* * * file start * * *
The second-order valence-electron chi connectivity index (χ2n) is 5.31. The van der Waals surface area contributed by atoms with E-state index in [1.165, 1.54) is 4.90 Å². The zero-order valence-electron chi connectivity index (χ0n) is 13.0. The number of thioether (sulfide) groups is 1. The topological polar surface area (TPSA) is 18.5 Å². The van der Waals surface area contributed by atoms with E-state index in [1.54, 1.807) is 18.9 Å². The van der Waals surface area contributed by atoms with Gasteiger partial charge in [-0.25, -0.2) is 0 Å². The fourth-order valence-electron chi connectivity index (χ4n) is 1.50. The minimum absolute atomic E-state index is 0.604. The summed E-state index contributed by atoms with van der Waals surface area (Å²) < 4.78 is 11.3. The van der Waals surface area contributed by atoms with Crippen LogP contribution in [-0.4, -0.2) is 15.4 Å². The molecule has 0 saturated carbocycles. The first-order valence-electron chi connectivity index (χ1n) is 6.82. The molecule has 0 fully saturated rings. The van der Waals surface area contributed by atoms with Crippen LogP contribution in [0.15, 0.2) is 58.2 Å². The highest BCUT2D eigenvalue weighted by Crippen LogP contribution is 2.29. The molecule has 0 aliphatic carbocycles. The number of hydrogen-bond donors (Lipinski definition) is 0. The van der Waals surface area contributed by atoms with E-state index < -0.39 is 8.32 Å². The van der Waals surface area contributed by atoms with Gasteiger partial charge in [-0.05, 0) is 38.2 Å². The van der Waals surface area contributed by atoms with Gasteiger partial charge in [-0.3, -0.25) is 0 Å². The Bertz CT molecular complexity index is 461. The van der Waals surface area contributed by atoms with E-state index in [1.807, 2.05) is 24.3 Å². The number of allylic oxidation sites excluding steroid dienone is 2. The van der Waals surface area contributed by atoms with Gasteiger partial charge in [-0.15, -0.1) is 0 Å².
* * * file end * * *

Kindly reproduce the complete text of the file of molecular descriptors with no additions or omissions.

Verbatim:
The second-order valence-electron chi connectivity index (χ2n) is 5.31. The van der Waals surface area contributed by atoms with E-state index in [1.165, 1.54) is 4.90 Å². The zero-order valence-electron chi connectivity index (χ0n) is 13.0. The number of thioether (sulfide) groups is 1. The topological polar surface area (TPSA) is 18.5 Å². The van der Waals surface area contributed by atoms with E-state index in [1.54, 1.807) is 18.9 Å². The van der Waals surface area contributed by atoms with Gasteiger partial charge in [-0.25, -0.2) is 0 Å². The fourth-order valence-electron chi connectivity index (χ4n) is 1.50. The minimum absolute atomic E-state index is 0.604. The summed E-state index contributed by atoms with van der Waals surface area (Å²) < 4.78 is 11.3. The van der Waals surface area contributed by atoms with Crippen LogP contribution in [-0.4, -0.2) is 15.4 Å². The molecule has 0 saturated carbocycles. The first-order valence-electron chi connectivity index (χ1n) is 6.82. The molecule has 0 fully saturated rings. The van der Waals surface area contributed by atoms with Crippen LogP contribution in [0.15, 0.2) is 58.2 Å². The highest BCUT2D eigenvalue weighted by Crippen LogP contribution is 2.29. The molecule has 0 aliphatic carbocycles. The number of hydrogen-bond donors (Lipinski definition) is 0. The van der Waals surface area contributed by atoms with E-state index < -0.39 is 8.32 Å². The van der Waals surface area contributed by atoms with Gasteiger partial charge in [-0.05, 0) is 38.2 Å². The van der Waals surface area contributed by atoms with Gasteiger partial charge in [-0.3, -0.25) is 0 Å². The Bertz CT molecular complexity index is 461. The van der Waals surface area contributed by atoms with E-state index in [1.807, 2.05) is 24.3 Å². The number of allylic oxidation sites excluding steroid dienone is 2. The van der Waals surface area contributed by atoms with Gasteiger partial charge in [-0.15, -0.1) is 0 Å².